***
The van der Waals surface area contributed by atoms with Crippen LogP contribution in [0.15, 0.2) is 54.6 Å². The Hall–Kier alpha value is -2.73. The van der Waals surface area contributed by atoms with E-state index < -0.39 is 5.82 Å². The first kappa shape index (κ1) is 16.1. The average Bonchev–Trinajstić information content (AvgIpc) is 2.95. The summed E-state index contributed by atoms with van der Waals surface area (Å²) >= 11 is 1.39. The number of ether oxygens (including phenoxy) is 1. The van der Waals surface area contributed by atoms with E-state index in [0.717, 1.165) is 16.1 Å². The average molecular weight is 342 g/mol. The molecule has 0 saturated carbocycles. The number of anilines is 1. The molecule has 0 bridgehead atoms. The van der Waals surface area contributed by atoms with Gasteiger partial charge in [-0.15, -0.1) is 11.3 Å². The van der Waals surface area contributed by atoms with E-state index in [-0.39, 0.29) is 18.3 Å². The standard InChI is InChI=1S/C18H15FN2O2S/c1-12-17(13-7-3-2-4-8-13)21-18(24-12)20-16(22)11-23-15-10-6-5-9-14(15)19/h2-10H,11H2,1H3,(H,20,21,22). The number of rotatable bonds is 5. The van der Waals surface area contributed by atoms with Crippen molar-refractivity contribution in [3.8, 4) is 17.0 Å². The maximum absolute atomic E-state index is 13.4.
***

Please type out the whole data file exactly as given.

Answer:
The van der Waals surface area contributed by atoms with Crippen LogP contribution in [0.15, 0.2) is 54.6 Å². The Hall–Kier alpha value is -2.73. The van der Waals surface area contributed by atoms with E-state index < -0.39 is 5.82 Å². The first kappa shape index (κ1) is 16.1. The average Bonchev–Trinajstić information content (AvgIpc) is 2.95. The summed E-state index contributed by atoms with van der Waals surface area (Å²) >= 11 is 1.39. The number of ether oxygens (including phenoxy) is 1. The van der Waals surface area contributed by atoms with E-state index in [0.717, 1.165) is 16.1 Å². The average molecular weight is 342 g/mol. The molecule has 0 saturated carbocycles. The number of anilines is 1. The molecule has 0 bridgehead atoms. The van der Waals surface area contributed by atoms with Gasteiger partial charge in [-0.15, -0.1) is 11.3 Å². The van der Waals surface area contributed by atoms with E-state index in [-0.39, 0.29) is 18.3 Å². The standard InChI is InChI=1S/C18H15FN2O2S/c1-12-17(13-7-3-2-4-8-13)21-18(24-12)20-16(22)11-23-15-10-6-5-9-14(15)19/h2-10H,11H2,1H3,(H,20,21,22). The number of rotatable bonds is 5. The van der Waals surface area contributed by atoms with Crippen molar-refractivity contribution in [3.8, 4) is 17.0 Å². The maximum absolute atomic E-state index is 13.4.